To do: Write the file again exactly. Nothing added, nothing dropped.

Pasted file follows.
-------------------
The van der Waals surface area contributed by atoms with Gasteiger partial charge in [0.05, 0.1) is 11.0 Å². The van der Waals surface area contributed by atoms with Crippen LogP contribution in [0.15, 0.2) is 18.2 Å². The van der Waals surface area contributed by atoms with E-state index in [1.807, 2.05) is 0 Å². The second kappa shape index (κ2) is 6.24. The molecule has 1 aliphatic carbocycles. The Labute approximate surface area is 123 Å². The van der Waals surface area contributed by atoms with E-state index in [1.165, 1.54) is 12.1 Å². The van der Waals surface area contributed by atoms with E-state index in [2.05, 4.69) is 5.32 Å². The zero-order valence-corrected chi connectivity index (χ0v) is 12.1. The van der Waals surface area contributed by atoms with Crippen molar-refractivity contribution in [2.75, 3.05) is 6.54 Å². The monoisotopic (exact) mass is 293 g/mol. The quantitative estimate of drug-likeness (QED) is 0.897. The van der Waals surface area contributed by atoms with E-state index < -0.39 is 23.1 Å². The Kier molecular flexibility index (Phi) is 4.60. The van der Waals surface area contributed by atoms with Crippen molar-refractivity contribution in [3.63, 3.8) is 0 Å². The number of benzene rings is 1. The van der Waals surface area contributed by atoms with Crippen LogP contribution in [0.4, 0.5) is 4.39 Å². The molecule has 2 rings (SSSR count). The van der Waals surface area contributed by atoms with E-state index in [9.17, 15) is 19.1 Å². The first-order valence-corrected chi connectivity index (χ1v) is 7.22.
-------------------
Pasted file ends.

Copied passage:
The van der Waals surface area contributed by atoms with Gasteiger partial charge in [0.05, 0.1) is 11.0 Å². The van der Waals surface area contributed by atoms with Crippen LogP contribution in [0.15, 0.2) is 18.2 Å². The van der Waals surface area contributed by atoms with E-state index in [1.807, 2.05) is 0 Å². The second kappa shape index (κ2) is 6.24. The molecule has 1 aliphatic carbocycles. The Labute approximate surface area is 123 Å². The van der Waals surface area contributed by atoms with E-state index in [1.165, 1.54) is 12.1 Å². The van der Waals surface area contributed by atoms with E-state index in [2.05, 4.69) is 5.32 Å². The zero-order valence-corrected chi connectivity index (χ0v) is 12.1. The van der Waals surface area contributed by atoms with Crippen molar-refractivity contribution in [2.75, 3.05) is 6.54 Å². The monoisotopic (exact) mass is 293 g/mol. The quantitative estimate of drug-likeness (QED) is 0.897. The van der Waals surface area contributed by atoms with E-state index < -0.39 is 23.1 Å². The Kier molecular flexibility index (Phi) is 4.60. The van der Waals surface area contributed by atoms with Crippen molar-refractivity contribution in [3.63, 3.8) is 0 Å². The number of benzene rings is 1. The van der Waals surface area contributed by atoms with Crippen LogP contribution in [0.4, 0.5) is 4.39 Å². The molecule has 2 rings (SSSR count). The van der Waals surface area contributed by atoms with E-state index in [9.17, 15) is 19.1 Å². The first-order valence-corrected chi connectivity index (χ1v) is 7.22.